I have read the question and answers about:

What I want to do is similar, but one step further. I would like to define a new command with a variable name, but the new command should have parameters (exactly one in my case).

I tried to use the hash symbol # twice, like this:

\newcommand{\deffun}[1]{\expandafter\newcommand[1]\csname #1\endcsname[1]{#1(##1)}}

But this does not seem to work and I am too confused or ignorant to produce a mwe with nesting of macro definitions with parameters. For an answer, pointing me to the relevant place of the documentation would be enough. It looks like nesting of macro definitions is not a commonly used nor explained feature.

PD: I was almost right, it is like this:

\newcommand{\deffun}[1]{\expandafter\newcommand\csname #1\endcsname[1]{#1(##1)}}
  • What is this \newcommand[1] supposed to do? – jon Sep 10 '15 at 2:17
  • See also: tex.stackexchange.com/a/188478/8528 (shameless self-promotion; but examples are similar). – jon Sep 10 '15 at 2:23
  • Use \def\deffun#1{\expadafter\def\csname#1\endcsname##1{#1(##1)}}. The combination of TeX primitives \csname, \endcsname with the LaTeX macro \newcommand looks funny. And pointer to the documentation? The TeXbook. – wipet Sep 10 '15 at 3:37
  • @jon *facepalm* I'm sorry, I was getting errors and I thought that everything was wrong because (honestly) I had no idea of what I was doing. Turns out that was the only problem to make it work... – Trylks Sep 10 '15 at 5:14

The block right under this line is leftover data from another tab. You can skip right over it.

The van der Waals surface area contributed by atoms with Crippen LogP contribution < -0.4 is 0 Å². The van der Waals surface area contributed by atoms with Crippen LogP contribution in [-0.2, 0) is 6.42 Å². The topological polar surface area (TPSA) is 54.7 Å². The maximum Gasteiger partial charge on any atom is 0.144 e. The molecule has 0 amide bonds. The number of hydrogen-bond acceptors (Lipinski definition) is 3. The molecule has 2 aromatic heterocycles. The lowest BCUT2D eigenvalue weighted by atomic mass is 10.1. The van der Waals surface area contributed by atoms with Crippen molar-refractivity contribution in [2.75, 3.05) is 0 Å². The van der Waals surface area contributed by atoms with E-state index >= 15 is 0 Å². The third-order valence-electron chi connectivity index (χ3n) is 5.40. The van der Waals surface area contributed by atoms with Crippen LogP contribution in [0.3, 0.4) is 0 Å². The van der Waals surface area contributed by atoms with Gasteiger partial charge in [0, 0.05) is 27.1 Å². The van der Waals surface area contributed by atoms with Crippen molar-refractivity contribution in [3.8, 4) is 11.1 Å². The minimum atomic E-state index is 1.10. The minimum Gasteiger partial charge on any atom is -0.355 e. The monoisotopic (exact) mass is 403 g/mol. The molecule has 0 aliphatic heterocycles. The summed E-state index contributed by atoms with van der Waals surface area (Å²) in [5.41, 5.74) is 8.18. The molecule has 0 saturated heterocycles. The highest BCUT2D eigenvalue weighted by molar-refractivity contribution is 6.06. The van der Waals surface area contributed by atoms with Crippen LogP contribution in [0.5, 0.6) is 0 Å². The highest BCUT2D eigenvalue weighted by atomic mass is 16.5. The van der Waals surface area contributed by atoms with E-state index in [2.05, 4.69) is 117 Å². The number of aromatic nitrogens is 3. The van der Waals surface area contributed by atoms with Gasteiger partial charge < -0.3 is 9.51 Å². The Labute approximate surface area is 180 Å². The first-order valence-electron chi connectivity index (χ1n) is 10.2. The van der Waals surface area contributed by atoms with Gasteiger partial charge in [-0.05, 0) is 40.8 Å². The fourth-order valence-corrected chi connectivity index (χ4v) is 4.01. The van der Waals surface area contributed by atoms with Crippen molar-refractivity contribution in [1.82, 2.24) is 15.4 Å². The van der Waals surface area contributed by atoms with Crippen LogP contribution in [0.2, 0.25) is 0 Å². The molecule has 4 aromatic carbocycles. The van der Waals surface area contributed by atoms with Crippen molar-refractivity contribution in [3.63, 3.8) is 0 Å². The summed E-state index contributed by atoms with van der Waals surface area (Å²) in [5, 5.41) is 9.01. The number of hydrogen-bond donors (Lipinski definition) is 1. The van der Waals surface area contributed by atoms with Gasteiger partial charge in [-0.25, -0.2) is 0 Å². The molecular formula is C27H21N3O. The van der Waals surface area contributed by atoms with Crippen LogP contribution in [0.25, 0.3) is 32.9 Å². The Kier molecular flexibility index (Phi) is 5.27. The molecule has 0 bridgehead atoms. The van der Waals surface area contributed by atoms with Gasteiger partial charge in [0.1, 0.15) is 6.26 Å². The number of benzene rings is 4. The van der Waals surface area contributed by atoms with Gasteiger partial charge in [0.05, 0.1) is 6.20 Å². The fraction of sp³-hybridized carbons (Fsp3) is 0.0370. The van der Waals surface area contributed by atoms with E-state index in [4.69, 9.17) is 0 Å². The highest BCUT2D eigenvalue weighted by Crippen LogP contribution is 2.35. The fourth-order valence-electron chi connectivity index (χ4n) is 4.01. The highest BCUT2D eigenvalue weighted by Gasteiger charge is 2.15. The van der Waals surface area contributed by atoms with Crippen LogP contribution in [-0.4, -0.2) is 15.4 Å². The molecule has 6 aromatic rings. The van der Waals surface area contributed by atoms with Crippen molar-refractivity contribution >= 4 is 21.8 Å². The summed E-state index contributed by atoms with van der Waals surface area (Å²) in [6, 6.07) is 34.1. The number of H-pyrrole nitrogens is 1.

There are a number of ways to achieve this:

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\def\deffunA#1{\expandafter\def\csname #1\endcsname##1{#1(##1)}}

\newcommand{\deffunB}[1]{\expandafter\newcommand\csname #1\endcsname[1]{#1(##1)}}







\deffunA uses a pure TeX way of defining a macro, while \deffunB is a LaTeX-related way of doing it. \deffunC uses etoolbox which provides a neat interface for defining macros. See section 3.1.1 Macro Definitions of the documentation. In fact, \csdef uses the LaTeX-defined \@namedef... yet another way of achieving what you're after.

| improve this answer | |
  • Comprehensive, exhaustive and precise. Very good answer. – Trylks Sep 10 '15 at 5:17
  • +1: Do you recommend one of the options over the others? – Dr. Manuel Kuehner Dec 22 '19 at 13:59
  • 1
    @Dr.ManuelKuehner: Whichever makes sense to you. The hope would be that people understand the concept so they can expand/change it as needed. – Werner Dec 22 '19 at 18:10

The error is in the wrong \newcommand[1].

Here's a way using expl3:


  \exp_args:Nc \newcommand{#1}[1]{#1(##1)}





The output is

\long macro:#1->foo(#1)

The trick is that \exp_args:Nc jumps over the next token (N), takes the next braced group as an argument and makes a control sequence name out of it (c), and restarts from the jumped over token.

A possible “more proper” way, taking into account that the macro to be defined has just one parameter, would be

  \cs_new:cpn {#1} ##1 { #1 ( ##1 ) }

that essentially uses the same idea; note that \cs_new:... refuses to define an already existing command, but the definition is global (contrary to \newcommand).

Several variations are possible.

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  • \cs_new:cpn {#1} { #1 ( ##1 ) } should be \cs_new:cpn {#1} ##1 { #1 ( ##1 ) } – cgnieder Sep 10 '15 at 10:49

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